Manuscripts should be submitted online at www.mdpi.com by registering and logging in to this website. Once you are registered, click here to go to the submission form. Manuscripts can be submitted until the deadline. All submissions that pass pre-check are peer-reviewed. Accepted papers will be published continuously in the journal (as soon as accepted) and will be listed together on the special issue website. Research articles, review articles as well as short communications are invited. For planned papers, a title and short abstract (about 100 words) can be sent to the Editorial Office for announcement on this website.

Submitted manuscripts should not have been published previously, nor be under consideration for publication elsewhere (except conference proceedings papers). All manuscripts are thoroughly refereed through a single-blind peer-review process. A guide for authors and other relevant information for submission of manuscripts is available on the Instructions for Authors page. Fermentation is an international peer-reviewed open access monthly journal published by MDPI.

Please visit the Instructions for Authors page before submitting a manuscript. The Article Processing Charge (APC) for publication in this open access journal is 2600 CHF (Swiss Francs). Submitted papers should be well formatted and use good English. Authors may use MDPI's English editing service prior to publication or during author revisions.


  • oleaginous microorganisms
  • microbial lipids
  • lipid biosynthesis
  • fungi
  • yeasts
  • bacteria
  • fed-batch fermentation
  • batch fermentation
  • genetic manipulation
  • lipid biochemistry
  • fatty acids
  • lipid accumulation
  • biofuels
  • biotechnology

Published Papers (1 paper)

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14 pages, 1976 KiB  
Construction of Eicosatetraenoic Acid Producing Cell Factory by Genetic Engineering of Mucor circinelloides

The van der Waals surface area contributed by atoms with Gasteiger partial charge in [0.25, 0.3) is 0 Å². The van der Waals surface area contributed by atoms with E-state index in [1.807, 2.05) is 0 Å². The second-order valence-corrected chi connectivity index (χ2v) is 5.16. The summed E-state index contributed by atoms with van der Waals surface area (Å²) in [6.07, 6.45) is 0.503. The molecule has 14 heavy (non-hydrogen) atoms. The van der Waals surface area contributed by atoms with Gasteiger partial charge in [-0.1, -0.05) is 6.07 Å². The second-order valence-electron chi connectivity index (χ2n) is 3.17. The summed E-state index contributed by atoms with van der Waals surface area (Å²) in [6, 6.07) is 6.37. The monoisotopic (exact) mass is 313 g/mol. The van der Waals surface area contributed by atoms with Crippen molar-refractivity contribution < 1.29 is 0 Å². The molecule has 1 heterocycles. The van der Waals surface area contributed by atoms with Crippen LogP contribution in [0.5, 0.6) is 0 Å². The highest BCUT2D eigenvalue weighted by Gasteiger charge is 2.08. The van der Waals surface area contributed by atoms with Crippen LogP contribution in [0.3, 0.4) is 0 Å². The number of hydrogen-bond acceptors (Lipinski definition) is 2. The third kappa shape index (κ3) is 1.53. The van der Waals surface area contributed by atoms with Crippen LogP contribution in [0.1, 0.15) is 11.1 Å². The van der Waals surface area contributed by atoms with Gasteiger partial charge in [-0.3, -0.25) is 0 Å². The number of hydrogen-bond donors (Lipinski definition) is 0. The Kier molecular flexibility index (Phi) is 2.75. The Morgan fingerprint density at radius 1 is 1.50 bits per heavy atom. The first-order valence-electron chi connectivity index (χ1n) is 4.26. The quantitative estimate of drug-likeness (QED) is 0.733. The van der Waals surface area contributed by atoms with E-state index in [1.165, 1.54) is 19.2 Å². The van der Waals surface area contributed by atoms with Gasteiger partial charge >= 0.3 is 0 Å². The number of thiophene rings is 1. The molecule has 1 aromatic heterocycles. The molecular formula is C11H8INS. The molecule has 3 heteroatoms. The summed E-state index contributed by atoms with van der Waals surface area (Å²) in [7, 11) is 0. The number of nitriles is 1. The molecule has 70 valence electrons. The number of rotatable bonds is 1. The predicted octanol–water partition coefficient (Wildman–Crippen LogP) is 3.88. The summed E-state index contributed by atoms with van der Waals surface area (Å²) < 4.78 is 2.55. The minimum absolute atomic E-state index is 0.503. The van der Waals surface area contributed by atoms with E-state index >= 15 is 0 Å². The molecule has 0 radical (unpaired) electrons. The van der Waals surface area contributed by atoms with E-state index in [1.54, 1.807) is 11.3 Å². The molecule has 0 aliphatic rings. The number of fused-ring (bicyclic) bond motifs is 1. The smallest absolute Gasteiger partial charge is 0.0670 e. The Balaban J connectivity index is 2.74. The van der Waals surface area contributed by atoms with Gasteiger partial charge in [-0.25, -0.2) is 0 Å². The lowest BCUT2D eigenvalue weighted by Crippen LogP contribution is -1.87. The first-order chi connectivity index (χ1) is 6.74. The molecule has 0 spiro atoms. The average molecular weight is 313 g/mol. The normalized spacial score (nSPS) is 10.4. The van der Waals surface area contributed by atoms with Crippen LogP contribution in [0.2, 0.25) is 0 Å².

Fermentation 2023, 9(7), 653; https://doi.org/10.3390/fermentation9070653 - 12 Jul 2023
Viewed by 829
Eicosatetraenoic acid (ETA, 20:4, ω-3) is the desaturation product of dihomo-gamma linolenic acid (DGLA, 20:3, ω-6) catalyzed by delta-17 desaturase, which is considered as a healthy product that helps to lower risk of heart diseases. The oleaginous filamentous fungus, Mucor circinelloides, has [...] Read more.
Eicosatetraenoic acid (ETA, 20:4, ω-3) is the desaturation product of dihomo-gamma linolenic acid (DGLA, 20:3, ω-6) catalyzed by delta-17 desaturase, which is considered as a healthy product that helps to lower risk of heart diseases. The oleaginous filamentous fungus, Mucor circinelloides, has been used for a long time as a model micro-organism for GLA production at industrial scales. However, M. circinelloides lacks the key enzymes to synthesize C20 polyunsaturated fatty acids (PUFAs). M. circinelloides could produce DGLA by overexpressing the D6E(GLELO) gene, which could be a useful tool to produce ETA due to the availability of established genetic manipulation tools. Therefore, in this study, delta-17 desaturase (PpD17 and PaD17) genes from Phytophthora parasitica and Pythium aphanidermatum, respectively, were introduced into M. circinelloides to construct an ETA-producing cell factory. Our results showed that the PaD17 and PpD17 overexpression strains’ biomass increased by 25.98 and 23.34 g/L (39.98 and 25.75%), respectively, compared with the control strain. Meanwhile, the lipid contents of the recombinant strains also increased and reached up to 28.88% in Mc-PaD17 and 30.95% in Mc-PpD17, respectively, compared with the control strain (23.38% in Mc-2076). The RT-qPCR results showed that overexpression of delta-17 desaturase genes promoted the expression of cme2, fas2, and D6E, thereby contributing to lipid biosynthesis in M. circinelloides. Meanwhile, the content of ETA reached up to 1.95%, and the yield of ETA was up to 114.69 mg/L in PpD17 overexpression mutants at 96 h. This study provided the first report on the construction of an ETA-producing cell factory by heterologous overexpression of the PpD17 gene in M. circinelloides, which established a new scope for further research in the production of ETA in oleaginous fungi. Full article